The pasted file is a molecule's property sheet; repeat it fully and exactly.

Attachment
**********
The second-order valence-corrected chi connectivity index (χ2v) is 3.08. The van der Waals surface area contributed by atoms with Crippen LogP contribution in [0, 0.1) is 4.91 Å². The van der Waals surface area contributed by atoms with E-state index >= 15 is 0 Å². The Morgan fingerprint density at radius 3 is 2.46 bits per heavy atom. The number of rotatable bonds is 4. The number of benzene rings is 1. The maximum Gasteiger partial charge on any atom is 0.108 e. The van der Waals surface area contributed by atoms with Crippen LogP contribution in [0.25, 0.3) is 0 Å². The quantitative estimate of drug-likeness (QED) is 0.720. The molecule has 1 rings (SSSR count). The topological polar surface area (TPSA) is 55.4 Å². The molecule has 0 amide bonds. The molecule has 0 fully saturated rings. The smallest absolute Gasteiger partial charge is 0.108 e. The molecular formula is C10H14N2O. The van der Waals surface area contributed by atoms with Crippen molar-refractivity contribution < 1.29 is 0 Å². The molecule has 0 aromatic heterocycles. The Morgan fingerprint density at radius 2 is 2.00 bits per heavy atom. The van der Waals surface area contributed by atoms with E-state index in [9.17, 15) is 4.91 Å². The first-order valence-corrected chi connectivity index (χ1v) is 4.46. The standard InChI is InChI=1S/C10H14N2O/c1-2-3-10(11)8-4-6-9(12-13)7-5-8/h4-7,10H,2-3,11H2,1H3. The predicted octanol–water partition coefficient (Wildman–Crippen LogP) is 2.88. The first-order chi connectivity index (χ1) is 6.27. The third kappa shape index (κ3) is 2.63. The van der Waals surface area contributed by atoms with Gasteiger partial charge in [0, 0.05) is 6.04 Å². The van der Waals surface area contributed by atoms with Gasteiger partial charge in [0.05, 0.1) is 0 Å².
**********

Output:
The second-order valence-corrected chi connectivity index (χ2v) is 3.08. The van der Waals surface area contributed by atoms with Crippen LogP contribution in [0, 0.1) is 4.91 Å². The van der Waals surface area contributed by atoms with E-state index >= 15 is 0 Å². The Morgan fingerprint density at radius 3 is 2.46 bits per heavy atom. The number of rotatable bonds is 4. The number of benzene rings is 1. The maximum Gasteiger partial charge on any atom is 0.108 e. The van der Waals surface area contributed by atoms with Crippen LogP contribution in [0.25, 0.3) is 0 Å². The quantitative estimate of drug-likeness (QED) is 0.720. The molecule has 1 rings (SSSR count). The topological polar surface area (TPSA) is 55.4 Å². The molecule has 0 amide bonds. The molecule has 0 fully saturated rings. The smallest absolute Gasteiger partial charge is 0.108 e. The molecular formula is C10H14N2O. The van der Waals surface area contributed by atoms with Crippen molar-refractivity contribution < 1.29 is 0 Å². The molecule has 0 aromatic heterocycles. The Morgan fingerprint density at radius 2 is 2.00 bits per heavy atom. The van der Waals surface area contributed by atoms with E-state index in [9.17, 15) is 4.91 Å². The first-order valence-corrected chi connectivity index (χ1v) is 4.46. The standard InChI is InChI=1S/C10H14N2O/c1-2-3-10(11)8-4-6-9(12-13)7-5-8/h4-7,10H,2-3,11H2,1H3. The predicted octanol–water partition coefficient (Wildman–Crippen LogP) is 2.88. The first-order chi connectivity index (χ1) is 6.27. The third kappa shape index (κ3) is 2.63. The van der Waals surface area contributed by atoms with Gasteiger partial charge in [0, 0.05) is 6.04 Å². The van der Waals surface area contributed by atoms with Gasteiger partial charge in [0.05, 0.1) is 0 Å².